WHITLOCK et al V. NJDOC
OPINION fld. Signed by Judge Stanley R. Chesler on 7/7/14. (sr, )
NOT FOR PUBLICATION
UNITED STATES DISTRICT COURT
DISTRICT OF NEW JERSEY
FRED S. LEHMANN,
Civil Action No. 13-3790 (SRC)
NORTHERN STATE PRISON, et al.,
MILTON WHITLOCK and
FRED S. LEHMANN,
Civil Action No. 13-5130 (SRC)
NJDOC, et al.,
APPLIES TO BOTH ACTIONS
CHESLER, District Judge:
On June 19, 2013, Plaintiff Fred S. Lehmann (“Lehmann”) submitted a civil complaint
accompanied by his affidavit of poverty but not his six-month prison account statement; that
submission gave rise to Lehmann v. Northern State Prison, Civil Action No. 13-3790 (SRC). 1
Lehmann was confined during the periods from May 2006 to October 2007, January to August
2010, and April 2011 to November 2013. See Lehmann v. Atlantic County Prosecutors Office,
Civil Action No. 07-4837; https://www6.state.nj.us/DOC_Inmate/details?x=1352864&n=0.
During these periods, he commenced eleven civil actions (including the two actions at bar). See
Lehmann v. Atlantic County Prosecutors Office, Civil Action No. 07-5263; Lehmann v. New
Jersey Dep’t of Corr., Civil Action No. 07-5964; Lehmann v. Knitock Group, Civil Action No.
11-3783; Lehmann v. New Jersey Dep’t of Corr., Civil Action No. 11-7605; Lehmann v.
Southern State Corr. Facility, Civil Action No. 12-2956; Lehmann v. New Jersey Dep’t of Corr.,
Civil Action No. 12-4433; Lehmann v. New Jersey Dep’t of Corr., Civil Action No. 13-3782;
The Lehmann complaint named the New Jersey Department of Corrections and Northern State
Prison as Defendants, indicated Lehmann’s intent to commence a class action and alleged that
his rights were violated by not being paid $15 while in administrative segregation. See id., ECF
No. 1, at 4. Six weeks later, Lehmann submitted another civil complaint. It arrived, again,
accompanied by his affidavit of poverty but not his prison account statement, and had the name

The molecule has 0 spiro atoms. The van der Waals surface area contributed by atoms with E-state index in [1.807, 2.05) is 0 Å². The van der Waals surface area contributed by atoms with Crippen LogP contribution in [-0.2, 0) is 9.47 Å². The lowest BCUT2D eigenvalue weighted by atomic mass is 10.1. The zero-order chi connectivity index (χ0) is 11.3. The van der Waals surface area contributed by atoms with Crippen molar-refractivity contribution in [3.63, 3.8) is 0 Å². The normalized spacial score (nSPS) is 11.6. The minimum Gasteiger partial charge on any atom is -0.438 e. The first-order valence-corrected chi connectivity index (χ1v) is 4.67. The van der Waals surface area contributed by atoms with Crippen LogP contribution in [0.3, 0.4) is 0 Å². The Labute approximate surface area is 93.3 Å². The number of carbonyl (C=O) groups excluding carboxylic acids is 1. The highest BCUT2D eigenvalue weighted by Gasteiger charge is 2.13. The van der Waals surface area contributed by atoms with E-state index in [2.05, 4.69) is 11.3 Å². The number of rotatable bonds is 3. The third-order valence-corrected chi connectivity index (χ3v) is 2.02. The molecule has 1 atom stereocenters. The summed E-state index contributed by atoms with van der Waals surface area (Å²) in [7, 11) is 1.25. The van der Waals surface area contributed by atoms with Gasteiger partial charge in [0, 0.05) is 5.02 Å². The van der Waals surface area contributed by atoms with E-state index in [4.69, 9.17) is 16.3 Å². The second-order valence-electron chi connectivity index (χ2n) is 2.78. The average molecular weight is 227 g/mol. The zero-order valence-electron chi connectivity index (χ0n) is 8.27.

and SBI number of Milton Whitlock (“Whitlock”) written in the caption above Lehmann’s name.
See Whitlock v. Northern State Prison, Civil Action No. 13-5130, ECF No. 1, at 1. The
Whitlock complaint analogously named the New Jersey Department of Corrections and Northern
State Prison as Defendants, indicated Lehmann’s intent to commence a class action and alleged
that his rights were violated by not being paid $15 while in segregation. 2 See id. ECF No. 1, at
In light of Lehmann’s failure to provide this Court with his six-month account statement
– regardless of being informed of that requirement nine times (in Lehmann’s nine previous cases)
– this Court will deny Lehmann in forma pauperis status. Moreover, in light of Lehmann’s
release from confinement and his failure to inform of his change in address, such denial will be
Lehmann v. Southern State Corr. Facility, Civil Action No. 13-4921. In all these actions, he
submitted his affidavit of poverty without his prison account statement and, being denied in
forma pauperis status, abandoned his litigation. Lehmann was released from his latest custody
on November 2, 2013, see https://www6.state.nj.us/DOC_Inmate/details?x=1352864&n=0, but
did not notify this Court and about his change in address. See L. Civ. R. 10.1(a) (“unrepresented
parties must advise the Court of any change in their . . . address within seven days of being
apprised of such change by filing a notice of said change . . . [f]ailure to file a notice of address
change may result in the imposition of sanctions by the Court”).
Lehmann also asserted that he was denied bottled water, found the prison cells “disgusting,”
was displeased with the lack of “private” cells free of cell-mates, and that the recreational